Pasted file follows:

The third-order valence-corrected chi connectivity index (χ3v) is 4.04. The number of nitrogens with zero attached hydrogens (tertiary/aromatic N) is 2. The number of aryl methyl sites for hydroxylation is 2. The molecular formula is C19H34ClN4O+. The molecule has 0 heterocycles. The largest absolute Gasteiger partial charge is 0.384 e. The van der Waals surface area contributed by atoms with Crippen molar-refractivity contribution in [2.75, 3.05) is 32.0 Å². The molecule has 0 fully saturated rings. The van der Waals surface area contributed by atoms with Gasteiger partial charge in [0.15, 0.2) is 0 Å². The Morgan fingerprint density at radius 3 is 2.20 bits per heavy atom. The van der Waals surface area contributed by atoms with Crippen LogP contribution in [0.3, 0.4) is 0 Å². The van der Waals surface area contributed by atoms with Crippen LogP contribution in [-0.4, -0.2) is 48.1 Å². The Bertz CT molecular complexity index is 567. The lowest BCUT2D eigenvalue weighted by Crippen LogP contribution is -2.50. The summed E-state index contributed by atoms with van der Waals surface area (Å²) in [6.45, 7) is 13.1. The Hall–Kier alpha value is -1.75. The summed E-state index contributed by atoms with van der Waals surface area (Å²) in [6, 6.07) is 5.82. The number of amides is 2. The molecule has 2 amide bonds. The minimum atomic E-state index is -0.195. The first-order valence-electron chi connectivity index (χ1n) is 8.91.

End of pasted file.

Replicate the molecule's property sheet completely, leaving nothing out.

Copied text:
The third-order valence-corrected chi connectivity index (χ3v) is 4.04. The number of nitrogens with zero attached hydrogens (tertiary/aromatic N) is 2. The number of aryl methyl sites for hydroxylation is 2. The molecular formula is C19H34ClN4O+. The molecule has 0 heterocycles. The largest absolute Gasteiger partial charge is 0.384 e. The van der Waals surface area contributed by atoms with Crippen molar-refractivity contribution in [2.75, 3.05) is 32.0 Å². The molecule has 0 fully saturated rings. The van der Waals surface area contributed by atoms with Gasteiger partial charge in [0.15, 0.2) is 0 Å². The Morgan fingerprint density at radius 3 is 2.20 bits per heavy atom. The van der Waals surface area contributed by atoms with Crippen LogP contribution in [0.3, 0.4) is 0 Å². The van der Waals surface area contributed by atoms with Crippen LogP contribution in [-0.4, -0.2) is 48.1 Å². The Bertz CT molecular complexity index is 567. The lowest BCUT2D eigenvalue weighted by Crippen LogP contribution is -2.50. The summed E-state index contributed by atoms with van der Waals surface area (Å²) in [6.45, 7) is 13.1. The Hall–Kier alpha value is -1.75. The summed E-state index contributed by atoms with van der Waals surface area (Å²) in [6, 6.07) is 5.82. The number of amides is 2. The molecule has 2 amide bonds. The minimum atomic E-state index is -0.195. The first-order valence-electron chi connectivity index (χ1n) is 8.91.